Copywriting is more than just marketing and SEO. The way you provide good marketing with SEO-optimized content is by hiring a copywriter who uses empathy in their copywriting. Which means, hire a good mental health copywriter.

Why Is Empathy Important In Copywriting?

It’s important to use empathy in copywriting because if you want to reach people on an emotional level, you have to think about how you want them to feel

Use your powers of empathy to think about your target audience. What’s their background? How old are they? Why are they coming to see you? Once you’ve identified your target audience, then you need to know how to reach them.

Empathetic copywriting demonstrates that you are an empathetic person and therapist. Using your powers of empathy helps you understand your target audience and their pain points. If you speak to your ideal clients directly and the benefits of working with you, you’ll hit them right in the emotional gut. And that’s what we want – for you to reach people on an emotional level to the point where they feel like you understand them. That’s what gets people signing up for your services!

Using empathy in copywriting can convey who you are as a therapist. Demonstrate how you can help the person through your words. Your website is a great place to start. When someone lands on your website they should know immediately from your homepage whether you’re the right person for them or not. This is because you use empathetic copywriting to show your understanding and knowledge of the person’s situation. You show that you understand why someone would come to you. Speak directly to those pain points in a tone that demonstrates warmth, compassion, authenticity, and of course, empathy.

What Is Empathetic Copywriting?

All copywriting should be empathetic copywriting, but not all copy is created equal. To stand out from the crowd, hire a good mental health copywriter who writes for therapists and knows your pain points. 

Empathetic copywriting demonstrates that you understand the pain points of your target audience. It shows that you want to help and that your services actually can help the person. Empathetic copywriting shows that you really care about the person through the words you put on your website or in your blogs or emails.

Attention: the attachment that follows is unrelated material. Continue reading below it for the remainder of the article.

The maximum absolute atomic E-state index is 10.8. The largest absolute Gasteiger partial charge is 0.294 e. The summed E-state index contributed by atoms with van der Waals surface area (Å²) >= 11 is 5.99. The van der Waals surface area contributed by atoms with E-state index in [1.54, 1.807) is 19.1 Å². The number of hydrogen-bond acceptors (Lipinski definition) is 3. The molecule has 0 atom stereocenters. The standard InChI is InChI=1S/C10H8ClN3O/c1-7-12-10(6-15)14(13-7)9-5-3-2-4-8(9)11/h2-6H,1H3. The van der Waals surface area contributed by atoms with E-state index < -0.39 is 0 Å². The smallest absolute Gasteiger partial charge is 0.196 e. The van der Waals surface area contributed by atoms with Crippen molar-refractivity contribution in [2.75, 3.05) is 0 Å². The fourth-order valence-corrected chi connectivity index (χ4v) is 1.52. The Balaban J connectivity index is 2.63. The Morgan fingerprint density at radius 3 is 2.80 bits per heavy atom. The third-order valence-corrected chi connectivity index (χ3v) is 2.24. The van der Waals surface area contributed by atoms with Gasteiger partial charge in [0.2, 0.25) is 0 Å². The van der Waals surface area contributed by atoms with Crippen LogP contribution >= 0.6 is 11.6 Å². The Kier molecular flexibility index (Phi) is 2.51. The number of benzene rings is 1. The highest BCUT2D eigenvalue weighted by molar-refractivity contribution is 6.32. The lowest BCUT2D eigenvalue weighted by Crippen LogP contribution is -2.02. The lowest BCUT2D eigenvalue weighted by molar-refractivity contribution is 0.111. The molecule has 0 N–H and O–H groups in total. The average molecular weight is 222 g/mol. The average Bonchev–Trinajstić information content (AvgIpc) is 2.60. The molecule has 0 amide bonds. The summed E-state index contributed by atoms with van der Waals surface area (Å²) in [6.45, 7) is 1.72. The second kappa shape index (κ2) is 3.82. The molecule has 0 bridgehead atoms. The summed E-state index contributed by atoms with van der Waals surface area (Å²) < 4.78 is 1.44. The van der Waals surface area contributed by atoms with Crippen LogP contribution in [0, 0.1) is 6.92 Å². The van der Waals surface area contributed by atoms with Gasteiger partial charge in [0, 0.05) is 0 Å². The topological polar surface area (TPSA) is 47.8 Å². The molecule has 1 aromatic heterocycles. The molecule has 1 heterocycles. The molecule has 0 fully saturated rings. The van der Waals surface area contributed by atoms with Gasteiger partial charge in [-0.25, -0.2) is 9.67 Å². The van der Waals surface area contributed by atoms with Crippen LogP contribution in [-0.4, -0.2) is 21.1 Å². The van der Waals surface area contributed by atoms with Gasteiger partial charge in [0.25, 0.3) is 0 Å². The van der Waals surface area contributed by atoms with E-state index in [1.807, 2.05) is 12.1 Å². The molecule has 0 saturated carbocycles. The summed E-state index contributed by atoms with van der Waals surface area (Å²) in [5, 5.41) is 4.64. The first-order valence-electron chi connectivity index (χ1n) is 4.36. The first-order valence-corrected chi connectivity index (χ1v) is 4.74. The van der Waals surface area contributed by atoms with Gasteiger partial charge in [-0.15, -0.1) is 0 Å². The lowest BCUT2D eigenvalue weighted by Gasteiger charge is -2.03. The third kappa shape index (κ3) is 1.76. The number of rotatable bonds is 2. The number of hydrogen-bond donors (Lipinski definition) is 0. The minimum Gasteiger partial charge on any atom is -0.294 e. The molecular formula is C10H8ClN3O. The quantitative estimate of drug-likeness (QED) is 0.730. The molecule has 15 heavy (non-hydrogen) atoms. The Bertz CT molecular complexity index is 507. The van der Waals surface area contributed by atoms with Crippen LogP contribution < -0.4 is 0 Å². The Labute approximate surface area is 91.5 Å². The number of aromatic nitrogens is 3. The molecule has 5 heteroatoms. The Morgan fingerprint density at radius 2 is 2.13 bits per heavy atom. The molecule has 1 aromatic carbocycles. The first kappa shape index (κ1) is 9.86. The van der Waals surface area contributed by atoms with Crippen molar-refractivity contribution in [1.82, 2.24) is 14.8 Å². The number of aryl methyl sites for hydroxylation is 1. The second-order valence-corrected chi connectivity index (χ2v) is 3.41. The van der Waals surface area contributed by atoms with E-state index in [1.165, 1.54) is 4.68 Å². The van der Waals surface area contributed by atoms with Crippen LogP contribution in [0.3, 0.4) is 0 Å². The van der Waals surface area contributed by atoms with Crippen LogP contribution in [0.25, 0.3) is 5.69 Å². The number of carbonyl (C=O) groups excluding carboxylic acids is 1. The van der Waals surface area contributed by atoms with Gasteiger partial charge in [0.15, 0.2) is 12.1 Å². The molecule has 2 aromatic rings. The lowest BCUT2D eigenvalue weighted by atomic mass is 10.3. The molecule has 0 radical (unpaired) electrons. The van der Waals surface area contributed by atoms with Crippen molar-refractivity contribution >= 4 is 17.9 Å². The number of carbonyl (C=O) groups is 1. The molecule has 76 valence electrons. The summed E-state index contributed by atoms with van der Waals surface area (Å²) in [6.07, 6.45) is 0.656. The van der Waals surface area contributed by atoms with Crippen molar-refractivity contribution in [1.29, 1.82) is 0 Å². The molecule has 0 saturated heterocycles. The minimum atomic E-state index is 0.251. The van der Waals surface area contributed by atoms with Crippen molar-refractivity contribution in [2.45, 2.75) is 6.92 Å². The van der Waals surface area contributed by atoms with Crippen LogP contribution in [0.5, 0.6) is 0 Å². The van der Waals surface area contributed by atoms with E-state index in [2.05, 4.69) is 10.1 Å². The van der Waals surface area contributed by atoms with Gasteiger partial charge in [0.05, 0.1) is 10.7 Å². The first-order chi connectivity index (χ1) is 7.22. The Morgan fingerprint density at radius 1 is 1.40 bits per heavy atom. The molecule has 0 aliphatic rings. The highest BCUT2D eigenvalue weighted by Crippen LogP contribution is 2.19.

Use words and phrases that reach your target audience in a way that makes them feel seen and understood. Show that you’re an empathetic human who also happens to be a therapist. You want to show that you’re non-judgmental and are a safe person for your ideal client to explore their mental health challenges with.

How To Use Empathy In Copywriting

I’ve already mentioned pain points, but I’m going to say it again – speak directly to your target audience’s pain points. Empathy in copywriting is demonstrated through word choice and tone. If you want to convey that you are welcoming, honest, trustworthy, safe, qualified, accepting, and compassionate, you need to use words and a tone that gets those qualities across.

Think about what your target audience needs. How can you provide them with services that meet their needs? Once you’ve identified who you help and how it’ll be a lot easier for your copywriter to convey that on the page.

Choose your words carefully to demonstrate that you understand how your target audience is feeling without pushing them away. Don’t just point out the problem that someone is trying to solve. Demonstrate that you understand your target audience’s pain points and how you can help through phrases like “I used to feel like you” or “I’ve been where you are.”